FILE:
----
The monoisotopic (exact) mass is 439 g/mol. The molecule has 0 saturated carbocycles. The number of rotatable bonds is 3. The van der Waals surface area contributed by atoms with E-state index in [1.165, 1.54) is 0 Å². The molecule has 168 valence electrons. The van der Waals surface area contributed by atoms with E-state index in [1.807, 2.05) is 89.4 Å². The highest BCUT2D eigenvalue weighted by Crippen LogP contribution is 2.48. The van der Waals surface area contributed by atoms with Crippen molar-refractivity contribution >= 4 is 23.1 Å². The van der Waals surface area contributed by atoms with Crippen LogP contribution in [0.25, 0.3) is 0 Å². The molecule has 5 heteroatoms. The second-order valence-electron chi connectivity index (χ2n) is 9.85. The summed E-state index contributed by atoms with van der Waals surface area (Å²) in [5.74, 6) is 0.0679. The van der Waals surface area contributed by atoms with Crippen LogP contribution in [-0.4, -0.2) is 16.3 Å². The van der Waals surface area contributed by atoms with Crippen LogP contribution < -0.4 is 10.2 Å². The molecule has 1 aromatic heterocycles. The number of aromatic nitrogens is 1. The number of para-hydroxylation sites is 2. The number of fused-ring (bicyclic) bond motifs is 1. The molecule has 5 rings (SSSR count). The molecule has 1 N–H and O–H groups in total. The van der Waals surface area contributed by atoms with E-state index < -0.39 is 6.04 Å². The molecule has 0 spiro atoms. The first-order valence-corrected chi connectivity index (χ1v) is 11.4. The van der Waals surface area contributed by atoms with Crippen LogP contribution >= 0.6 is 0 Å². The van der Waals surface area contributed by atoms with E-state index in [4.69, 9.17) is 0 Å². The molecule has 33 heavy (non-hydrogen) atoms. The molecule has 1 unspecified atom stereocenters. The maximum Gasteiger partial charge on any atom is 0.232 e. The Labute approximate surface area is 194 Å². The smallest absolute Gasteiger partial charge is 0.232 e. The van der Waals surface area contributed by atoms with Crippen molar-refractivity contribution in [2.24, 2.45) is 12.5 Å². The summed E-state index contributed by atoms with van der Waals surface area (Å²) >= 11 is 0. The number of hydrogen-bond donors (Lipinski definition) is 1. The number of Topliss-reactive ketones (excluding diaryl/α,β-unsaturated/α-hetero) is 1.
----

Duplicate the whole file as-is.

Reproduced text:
The monoisotopic (exact) mass is 439 g/mol. The molecule has 0 saturated carbocycles. The number of rotatable bonds is 3. The van der Waals surface area contributed by atoms with E-state index in [1.165, 1.54) is 0 Å². The molecule has 168 valence electrons. The van der Waals surface area contributed by atoms with E-state index in [1.807, 2.05) is 89.4 Å². The highest BCUT2D eigenvalue weighted by Crippen LogP contribution is 2.48. The van der Waals surface area contributed by atoms with Crippen molar-refractivity contribution >= 4 is 23.1 Å². The van der Waals surface area contributed by atoms with Crippen LogP contribution in [0.25, 0.3) is 0 Å². The molecule has 5 heteroatoms. The second-order valence-electron chi connectivity index (χ2n) is 9.85. The summed E-state index contributed by atoms with van der Waals surface area (Å²) in [5.74, 6) is 0.0679. The van der Waals surface area contributed by atoms with Crippen LogP contribution in [-0.4, -0.2) is 16.3 Å². The van der Waals surface area contributed by atoms with Crippen LogP contribution < -0.4 is 10.2 Å². The molecule has 1 aromatic heterocycles. The number of aromatic nitrogens is 1. The number of para-hydroxylation sites is 2. The number of fused-ring (bicyclic) bond motifs is 1. The molecule has 5 rings (SSSR count). The molecule has 1 N–H and O–H groups in total. The van der Waals surface area contributed by atoms with E-state index < -0.39 is 6.04 Å². The molecule has 0 spiro atoms. The first-order valence-corrected chi connectivity index (χ1v) is 11.4. The van der Waals surface area contributed by atoms with Crippen LogP contribution >= 0.6 is 0 Å². The van der Waals surface area contributed by atoms with E-state index in [4.69, 9.17) is 0 Å². The molecule has 33 heavy (non-hydrogen) atoms. The molecule has 1 unspecified atom stereocenters. The maximum Gasteiger partial charge on any atom is 0.232 e. The Labute approximate surface area is 194 Å². The smallest absolute Gasteiger partial charge is 0.232 e. The van der Waals surface area contributed by atoms with Crippen molar-refractivity contribution in [2.24, 2.45) is 12.5 Å². The summed E-state index contributed by atoms with van der Waals surface area (Å²) >= 11 is 0. The number of hydrogen-bond donors (Lipinski definition) is 1. The number of Topliss-reactive ketones (excluding diaryl/α,β-unsaturated/α-hetero) is 1.